None the less good post and one that I agree with. Criticism that helps an author is a valuable thing which I believe comes mostly from fans.

    Take care and write more books.

    • chrishanger September 25, 2014 at 5:09 pm #

      I’ve been told there are worse things out there than SONICHU, but I’ve never been exposed to them. And thank god for that. Chris Date: Wed, 24 Sep 2014 22:36:00 +0000 To:

  3. wraiththirteen September 25, 2014 at 1:38 am #

    Thanks for that. I have two written works and two on the way and have already made the decision to find an editor when I get the cash saved up. any suggestions?
    Totally agree on the whole criticism thing, the biggest problem is finding someone who gives you good criticism, since the people you trust enough to believe their word usually try not to hurt your feelings, and anybody else doesnt want to read your stuff because they dont know who you are. On a side note a 10 year old liked my first sci fi novel. I hope baen gives some feed back soon.

  4. drvenushouse September 25, 2014 at 2:37 am #

    Kindle User Guide & Kindle User Manual: Step by Step Kindle Survival Guide Reveals The Secrets of Kindle, Tips, Tricks & Shortcuts,

    Download from here nw

  5. Joe Thornton September 25, 2014 at 3:26 am #

    I agree that comments are often unusable in the sense that they don’t tell you much. While I do write (if academic journal articles can be termed writing), I have had to learn that not only do you have to have a thick skin, you have to learn how to separate useful reviews from those that are less so.

  6. johntae71 September 25, 2014 at 4:23 am #

    You can be critical of any book that’s written, there are always flaws and issues with everything. It’s just a matter of understanding what you’re consuming.

    It’s the difference of going to McDonalds(A fine Scots/United Kingdom name) and expecting the same experience as a Five Guy’s semi gourmet burger. At the same time you expect the Burger at your Steak house to be better if not as good as Five Guy’s. It’s about expectations.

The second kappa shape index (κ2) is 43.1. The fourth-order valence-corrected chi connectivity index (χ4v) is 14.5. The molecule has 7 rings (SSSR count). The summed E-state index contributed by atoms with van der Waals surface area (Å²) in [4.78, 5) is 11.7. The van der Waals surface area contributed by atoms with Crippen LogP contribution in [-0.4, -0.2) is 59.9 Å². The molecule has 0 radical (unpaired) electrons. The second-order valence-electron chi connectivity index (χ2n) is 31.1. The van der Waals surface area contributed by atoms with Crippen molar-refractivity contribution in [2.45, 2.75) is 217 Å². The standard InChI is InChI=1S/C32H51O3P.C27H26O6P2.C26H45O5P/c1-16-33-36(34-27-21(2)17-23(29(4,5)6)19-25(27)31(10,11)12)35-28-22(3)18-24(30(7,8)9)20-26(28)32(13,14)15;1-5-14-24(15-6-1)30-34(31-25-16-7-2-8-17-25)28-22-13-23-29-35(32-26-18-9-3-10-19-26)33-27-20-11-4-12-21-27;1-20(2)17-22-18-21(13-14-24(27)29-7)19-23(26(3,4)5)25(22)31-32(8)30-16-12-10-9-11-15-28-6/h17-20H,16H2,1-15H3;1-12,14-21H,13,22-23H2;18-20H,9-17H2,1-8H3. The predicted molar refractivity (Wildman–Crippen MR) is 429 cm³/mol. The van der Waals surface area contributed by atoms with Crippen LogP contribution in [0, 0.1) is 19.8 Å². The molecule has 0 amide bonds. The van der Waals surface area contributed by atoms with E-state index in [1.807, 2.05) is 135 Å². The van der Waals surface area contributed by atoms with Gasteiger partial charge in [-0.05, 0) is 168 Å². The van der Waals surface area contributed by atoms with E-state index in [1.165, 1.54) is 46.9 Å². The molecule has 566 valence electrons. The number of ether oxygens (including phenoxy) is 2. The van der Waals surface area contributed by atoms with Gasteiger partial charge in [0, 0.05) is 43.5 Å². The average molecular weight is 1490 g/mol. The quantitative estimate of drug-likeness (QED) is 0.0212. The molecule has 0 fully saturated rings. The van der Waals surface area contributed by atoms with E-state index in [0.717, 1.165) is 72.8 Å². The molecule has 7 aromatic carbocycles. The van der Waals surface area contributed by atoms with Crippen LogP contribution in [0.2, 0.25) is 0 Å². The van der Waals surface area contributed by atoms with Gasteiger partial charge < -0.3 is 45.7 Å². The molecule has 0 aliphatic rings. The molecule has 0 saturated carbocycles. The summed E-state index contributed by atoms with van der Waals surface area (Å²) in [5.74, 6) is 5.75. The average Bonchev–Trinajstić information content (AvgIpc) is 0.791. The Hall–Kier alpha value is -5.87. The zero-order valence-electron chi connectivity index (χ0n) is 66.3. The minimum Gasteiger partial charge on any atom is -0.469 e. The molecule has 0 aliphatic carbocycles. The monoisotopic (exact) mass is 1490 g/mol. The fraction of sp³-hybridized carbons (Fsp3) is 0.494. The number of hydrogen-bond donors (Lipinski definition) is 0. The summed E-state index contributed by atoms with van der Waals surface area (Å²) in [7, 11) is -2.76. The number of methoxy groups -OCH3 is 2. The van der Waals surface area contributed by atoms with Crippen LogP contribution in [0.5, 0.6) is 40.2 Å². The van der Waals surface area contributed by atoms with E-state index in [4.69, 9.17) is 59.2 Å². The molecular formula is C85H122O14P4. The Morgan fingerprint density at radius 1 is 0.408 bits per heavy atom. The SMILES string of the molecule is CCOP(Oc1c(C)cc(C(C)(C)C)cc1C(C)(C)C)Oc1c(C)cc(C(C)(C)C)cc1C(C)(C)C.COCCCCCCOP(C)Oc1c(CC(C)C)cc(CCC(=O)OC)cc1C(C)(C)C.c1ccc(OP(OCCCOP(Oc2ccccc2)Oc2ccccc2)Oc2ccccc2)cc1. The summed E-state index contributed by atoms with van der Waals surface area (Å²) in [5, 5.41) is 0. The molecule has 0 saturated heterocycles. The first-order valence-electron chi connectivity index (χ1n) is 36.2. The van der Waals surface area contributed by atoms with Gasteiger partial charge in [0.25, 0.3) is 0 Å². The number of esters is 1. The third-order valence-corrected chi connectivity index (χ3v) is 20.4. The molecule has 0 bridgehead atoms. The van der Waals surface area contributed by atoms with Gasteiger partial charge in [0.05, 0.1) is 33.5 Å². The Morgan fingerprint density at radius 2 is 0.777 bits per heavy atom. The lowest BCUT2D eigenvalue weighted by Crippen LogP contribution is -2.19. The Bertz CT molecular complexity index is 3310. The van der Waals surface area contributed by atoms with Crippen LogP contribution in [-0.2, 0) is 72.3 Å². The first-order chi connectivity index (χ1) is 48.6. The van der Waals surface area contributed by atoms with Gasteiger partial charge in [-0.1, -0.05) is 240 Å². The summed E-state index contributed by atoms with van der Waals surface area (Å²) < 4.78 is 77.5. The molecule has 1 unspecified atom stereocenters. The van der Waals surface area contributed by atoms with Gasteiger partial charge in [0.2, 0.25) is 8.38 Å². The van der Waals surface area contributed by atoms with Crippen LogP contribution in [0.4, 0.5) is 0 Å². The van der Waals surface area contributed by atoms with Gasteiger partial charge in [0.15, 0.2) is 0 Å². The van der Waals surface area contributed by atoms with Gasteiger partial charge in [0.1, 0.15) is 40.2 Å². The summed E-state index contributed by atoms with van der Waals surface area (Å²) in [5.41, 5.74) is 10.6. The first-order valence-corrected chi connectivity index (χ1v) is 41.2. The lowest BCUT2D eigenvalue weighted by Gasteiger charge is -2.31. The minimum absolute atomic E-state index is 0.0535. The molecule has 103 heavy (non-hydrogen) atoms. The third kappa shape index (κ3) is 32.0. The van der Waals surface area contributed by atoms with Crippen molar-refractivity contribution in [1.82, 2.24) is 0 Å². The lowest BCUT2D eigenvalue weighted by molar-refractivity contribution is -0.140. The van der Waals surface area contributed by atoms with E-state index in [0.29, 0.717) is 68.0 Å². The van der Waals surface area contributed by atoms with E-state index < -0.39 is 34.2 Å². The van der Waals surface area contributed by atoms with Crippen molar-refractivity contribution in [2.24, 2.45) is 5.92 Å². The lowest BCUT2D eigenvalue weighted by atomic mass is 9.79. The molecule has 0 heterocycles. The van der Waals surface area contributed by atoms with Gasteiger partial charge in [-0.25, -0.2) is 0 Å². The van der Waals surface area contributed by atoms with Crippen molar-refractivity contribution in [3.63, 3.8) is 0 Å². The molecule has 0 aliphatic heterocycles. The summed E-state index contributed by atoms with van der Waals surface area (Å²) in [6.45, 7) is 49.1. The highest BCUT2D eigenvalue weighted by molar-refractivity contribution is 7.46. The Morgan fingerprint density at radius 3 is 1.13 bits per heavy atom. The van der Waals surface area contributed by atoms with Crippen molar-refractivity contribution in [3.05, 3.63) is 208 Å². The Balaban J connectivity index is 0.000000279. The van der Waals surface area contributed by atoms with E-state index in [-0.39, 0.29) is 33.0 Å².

I always write comments on Raymond Weil’s books. I usually give a 4 or 5 star review with my lament being that his books are limited in dimension, but well written and reasonably researched in the limited scope of his books. It’s lite science fiction, enjoyable for what it is.

    Chris’s books are a little bit heavier and have greater dimension to them, they’re good reading and enjoyable. Having said that, it’s not Hard Science fiction, it’s mostly Adventure Science Fiction which tends to be lighter on the science.

    On the Gripping Hand, Hard Science Fiction can be rather plodding and isn’t for everyone. Not everyone finds discussions on thrust and velocity to be sexy.

    I would say A Sword into Darkness is one of the few recent books that are able to marry Hard SciFi and Adventure well.

    When you buy a Nuttal book you have an idea of what you’re going to get, just as when you buy a Weber book. Good reading! Usually. Everyone has a stinker here and there.

    By the way, there are worse books then the comic mentioned. If I can’t slog through at least half a book, then it’s Utter Garbage. Avengers of Tantura, if you can get past 10% of this book you’re a much worse human being than you thought.

  7. gigletes1 October 27, 2014 at 3:22 am #